Fragile X associated tremor ataxia syndrome (FXTAS) is a recently described neurodegenerative disorder of older adult carriers of premutation alleles (60-200 CGG repeats) in the fragile-X mental retardation gene (FMR1). It has been proposed that FXTAS is an RNA mediated neurodegenerative disease caused by the titration of RNA binding proteins by the CGG repeats. To test this hypothesis, we utilize a transgenic Drosophila model of FXTAS that expresses premutation length repeat (90 CGG repeats) from the 5’ UTR of the human FMR1 gene and displays neuronal degeneration. Here, we show that over-expression of RNA binding proteins, hnRNP A2/B1 and CUGBP1 suppress the phenotype of the CGG transgenic fly. Furthermore, we show that hnRNP A2/B1 directly interacts with riboCGG repeats and that the CUGBP1 protein interacts with the riboCGG repeats via hnRNP A2/B1.
Imaging techniques provide ways of knowing structure and function in biology at different scales. The multidisciplinary nature and rapid advancement of imaging sciences requires imaging education to begin early in the biology curriculum. Guided by the National Institutes of Health (NIH) Roadmap initiatives, we incorporated a nanoimaging, molecular imaging, and medical imaging teaching unit into three 1-h class periods of an introductory course on ways of knowing biology. Activities were derived from NIH Roadmap initiatives in nanomedicine, regenerative medicine, and nuclear medicine. The course materials we describe contributed positively to student learning gains in quantifying and interpreting images, in characterizing imaging methods that provide ways of knowing biological structure and function, and in understanding scale in biology and imaging. The NIH Roadmap provides a useful context to educate students about the multidisciplinary imaging continuum.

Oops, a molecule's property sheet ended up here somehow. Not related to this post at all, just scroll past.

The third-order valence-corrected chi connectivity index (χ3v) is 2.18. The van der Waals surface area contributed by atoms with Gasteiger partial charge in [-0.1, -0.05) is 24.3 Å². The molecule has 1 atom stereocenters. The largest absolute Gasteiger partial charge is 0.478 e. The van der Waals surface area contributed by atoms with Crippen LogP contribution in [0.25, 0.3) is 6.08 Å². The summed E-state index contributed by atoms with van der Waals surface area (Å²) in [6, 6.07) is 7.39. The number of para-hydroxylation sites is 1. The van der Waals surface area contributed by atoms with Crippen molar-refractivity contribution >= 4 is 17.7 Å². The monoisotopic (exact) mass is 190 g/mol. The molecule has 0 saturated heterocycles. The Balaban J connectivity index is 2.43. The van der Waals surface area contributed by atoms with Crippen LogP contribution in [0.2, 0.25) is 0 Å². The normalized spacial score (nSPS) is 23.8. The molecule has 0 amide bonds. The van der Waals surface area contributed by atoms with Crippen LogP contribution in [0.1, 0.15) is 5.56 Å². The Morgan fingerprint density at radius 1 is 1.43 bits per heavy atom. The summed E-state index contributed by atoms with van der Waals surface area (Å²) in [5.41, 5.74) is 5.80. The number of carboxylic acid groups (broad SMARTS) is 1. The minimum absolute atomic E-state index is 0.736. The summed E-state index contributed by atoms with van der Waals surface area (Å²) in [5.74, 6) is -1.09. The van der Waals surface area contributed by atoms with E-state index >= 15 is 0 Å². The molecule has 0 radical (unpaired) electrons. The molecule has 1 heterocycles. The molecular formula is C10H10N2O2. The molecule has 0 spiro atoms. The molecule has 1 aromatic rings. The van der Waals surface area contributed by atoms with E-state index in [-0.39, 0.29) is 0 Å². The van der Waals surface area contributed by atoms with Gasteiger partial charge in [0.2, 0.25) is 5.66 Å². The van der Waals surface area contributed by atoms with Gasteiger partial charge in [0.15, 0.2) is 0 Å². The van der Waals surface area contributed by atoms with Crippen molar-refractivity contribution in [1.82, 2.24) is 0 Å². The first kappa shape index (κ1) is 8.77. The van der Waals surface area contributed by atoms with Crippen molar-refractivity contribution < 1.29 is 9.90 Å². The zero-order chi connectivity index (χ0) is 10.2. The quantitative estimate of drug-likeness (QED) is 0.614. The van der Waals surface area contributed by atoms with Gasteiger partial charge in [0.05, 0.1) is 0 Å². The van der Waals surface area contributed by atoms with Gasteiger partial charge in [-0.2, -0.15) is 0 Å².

Obsessive-compulsive disorder (OCD) is a chronicpsychiatric diseasecharacterized by recurrent obsessions, compulsions, or both. The prevalence rate of OCD is 2.1% in the general population. Here we report cytogenetic analysis of 26 patients affected with OCD. In one male patient (OCD-K33), we identified a fragile X chromosome by cytogenetic analysis with 21% of cells demonstrating a fragile site at Xq27–q28. Polymerase chain reaction (PCR) and Southern blot analysis demonstrated that the molecular basis of the OCD-K33 fragile X chromosome was expansion of the CCG repeat at FRAXE. The number of the expanded repeats was estimated to be more than 300 copies, qualifying it as a full FRAXE mutation. Further analysis of the family members of OCD-K33 revealed another member with a full FRAXE mutation (630–1,200 copies of the CCG repeat), who had the clinical phenotype of speech impairment, and two other members with normal phenotypes and no FRAXE expansion. The two FRAXE expansions lead to complete methylation at the CCG repeat. The co-segregation of the full FRAXE mutation with apparent neurologic disorders in the same family provides further support to the notion that FRAXE is a genetic neurologic condition. Our findings expand the spectrum of clinical phenotypes associated with FRAXE mutations.
obsessive-compulsive disorder (OCD); fragile X chromosome; FRAXA; FRAXE; FRAXF; speech impairment; genetics; FMR2; neurologic disorder; mental retardation